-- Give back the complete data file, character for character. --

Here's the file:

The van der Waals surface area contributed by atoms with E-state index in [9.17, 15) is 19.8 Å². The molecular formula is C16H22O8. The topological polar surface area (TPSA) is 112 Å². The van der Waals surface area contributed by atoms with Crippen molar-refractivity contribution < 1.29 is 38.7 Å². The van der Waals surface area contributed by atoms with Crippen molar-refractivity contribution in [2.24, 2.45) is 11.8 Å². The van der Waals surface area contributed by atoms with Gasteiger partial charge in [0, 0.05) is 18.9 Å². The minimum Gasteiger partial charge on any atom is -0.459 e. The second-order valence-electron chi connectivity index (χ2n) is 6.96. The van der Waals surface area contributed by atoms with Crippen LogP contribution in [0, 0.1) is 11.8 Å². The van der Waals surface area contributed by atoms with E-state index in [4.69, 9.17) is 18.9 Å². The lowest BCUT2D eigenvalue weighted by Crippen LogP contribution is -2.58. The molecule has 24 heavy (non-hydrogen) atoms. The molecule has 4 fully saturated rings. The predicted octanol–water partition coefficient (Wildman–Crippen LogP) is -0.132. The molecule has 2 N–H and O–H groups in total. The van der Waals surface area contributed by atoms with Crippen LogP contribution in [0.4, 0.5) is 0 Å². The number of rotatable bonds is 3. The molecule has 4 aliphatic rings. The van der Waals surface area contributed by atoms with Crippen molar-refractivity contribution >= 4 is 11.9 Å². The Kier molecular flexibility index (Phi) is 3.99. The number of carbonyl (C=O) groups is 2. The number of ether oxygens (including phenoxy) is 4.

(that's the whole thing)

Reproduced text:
The van der Waals surface area contributed by atoms with E-state index in [9.17, 15) is 19.8 Å². The molecular formula is C16H22O8. The topological polar surface area (TPSA) is 112 Å². The van der Waals surface area contributed by atoms with Crippen molar-refractivity contribution < 1.29 is 38.7 Å². The van der Waals surface area contributed by atoms with Crippen molar-refractivity contribution in [2.24, 2.45) is 11.8 Å². The van der Waals surface area contributed by atoms with Gasteiger partial charge in [0, 0.05) is 18.9 Å². The minimum Gasteiger partial charge on any atom is -0.459 e. The second-order valence-electron chi connectivity index (χ2n) is 6.96. The van der Waals surface area contributed by atoms with Crippen LogP contribution in [0, 0.1) is 11.8 Å². The van der Waals surface area contributed by atoms with E-state index in [4.69, 9.17) is 18.9 Å². The lowest BCUT2D eigenvalue weighted by Crippen LogP contribution is -2.58. The molecule has 24 heavy (non-hydrogen) atoms. The molecule has 4 fully saturated rings. The predicted octanol–water partition coefficient (Wildman–Crippen LogP) is -0.132. The molecule has 2 N–H and O–H groups in total. The van der Waals surface area contributed by atoms with Crippen LogP contribution in [0.4, 0.5) is 0 Å². The number of rotatable bonds is 3. The molecule has 4 aliphatic rings. The van der Waals surface area contributed by atoms with Crippen molar-refractivity contribution >= 4 is 11.9 Å². The Kier molecular flexibility index (Phi) is 3.99. The number of carbonyl (C=O) groups is 2. The number of ether oxygens (including phenoxy) is 4.